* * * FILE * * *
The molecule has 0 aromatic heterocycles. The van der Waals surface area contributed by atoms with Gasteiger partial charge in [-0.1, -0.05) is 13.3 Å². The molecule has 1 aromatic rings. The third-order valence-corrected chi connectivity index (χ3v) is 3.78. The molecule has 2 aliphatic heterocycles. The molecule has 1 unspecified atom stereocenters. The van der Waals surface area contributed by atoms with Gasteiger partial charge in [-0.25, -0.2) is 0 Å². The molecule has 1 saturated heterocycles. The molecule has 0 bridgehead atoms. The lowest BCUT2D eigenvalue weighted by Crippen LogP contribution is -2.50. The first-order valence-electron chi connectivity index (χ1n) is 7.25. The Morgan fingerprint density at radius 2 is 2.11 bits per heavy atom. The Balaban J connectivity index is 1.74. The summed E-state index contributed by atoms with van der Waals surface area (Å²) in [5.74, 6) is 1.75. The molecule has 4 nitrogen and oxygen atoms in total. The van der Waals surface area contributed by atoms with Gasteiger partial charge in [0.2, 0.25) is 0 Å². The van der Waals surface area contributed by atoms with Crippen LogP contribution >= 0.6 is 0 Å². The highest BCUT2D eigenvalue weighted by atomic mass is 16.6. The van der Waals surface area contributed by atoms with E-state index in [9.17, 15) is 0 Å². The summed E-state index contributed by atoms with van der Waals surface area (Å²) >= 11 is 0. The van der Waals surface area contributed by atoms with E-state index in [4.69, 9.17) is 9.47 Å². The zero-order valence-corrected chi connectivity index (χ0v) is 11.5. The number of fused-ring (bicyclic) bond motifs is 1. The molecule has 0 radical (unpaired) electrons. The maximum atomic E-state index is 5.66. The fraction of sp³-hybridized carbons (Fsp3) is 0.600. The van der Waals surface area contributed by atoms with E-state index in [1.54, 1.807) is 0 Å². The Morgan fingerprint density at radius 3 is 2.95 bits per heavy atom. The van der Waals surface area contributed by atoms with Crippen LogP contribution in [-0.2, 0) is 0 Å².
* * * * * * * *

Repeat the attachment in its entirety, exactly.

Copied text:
The molecule has 0 aromatic heterocycles. The van der Waals surface area contributed by atoms with Gasteiger partial charge in [-0.1, -0.05) is 13.3 Å². The molecule has 1 aromatic rings. The third-order valence-corrected chi connectivity index (χ3v) is 3.78. The molecule has 2 aliphatic heterocycles. The molecule has 1 unspecified atom stereocenters. The van der Waals surface area contributed by atoms with Gasteiger partial charge in [-0.25, -0.2) is 0 Å². The molecule has 1 saturated heterocycles. The molecule has 0 bridgehead atoms. The lowest BCUT2D eigenvalue weighted by Crippen LogP contribution is -2.50. The first-order valence-electron chi connectivity index (χ1n) is 7.25. The Morgan fingerprint density at radius 2 is 2.11 bits per heavy atom. The Balaban J connectivity index is 1.74. The summed E-state index contributed by atoms with van der Waals surface area (Å²) in [5.74, 6) is 1.75. The molecule has 4 nitrogen and oxygen atoms in total. The van der Waals surface area contributed by atoms with Gasteiger partial charge in [0.2, 0.25) is 0 Å². The van der Waals surface area contributed by atoms with Crippen LogP contribution >= 0.6 is 0 Å². The highest BCUT2D eigenvalue weighted by atomic mass is 16.6. The van der Waals surface area contributed by atoms with E-state index in [9.17, 15) is 0 Å². The summed E-state index contributed by atoms with van der Waals surface area (Å²) >= 11 is 0. The van der Waals surface area contributed by atoms with E-state index in [4.69, 9.17) is 9.47 Å². The zero-order valence-corrected chi connectivity index (χ0v) is 11.5. The number of fused-ring (bicyclic) bond motifs is 1. The molecule has 0 radical (unpaired) electrons. The maximum atomic E-state index is 5.66. The fraction of sp³-hybridized carbons (Fsp3) is 0.600. The van der Waals surface area contributed by atoms with E-state index in [1.54, 1.807) is 0 Å². The Morgan fingerprint density at radius 3 is 2.95 bits per heavy atom. The van der Waals surface area contributed by atoms with Crippen LogP contribution in [-0.2, 0) is 0 Å².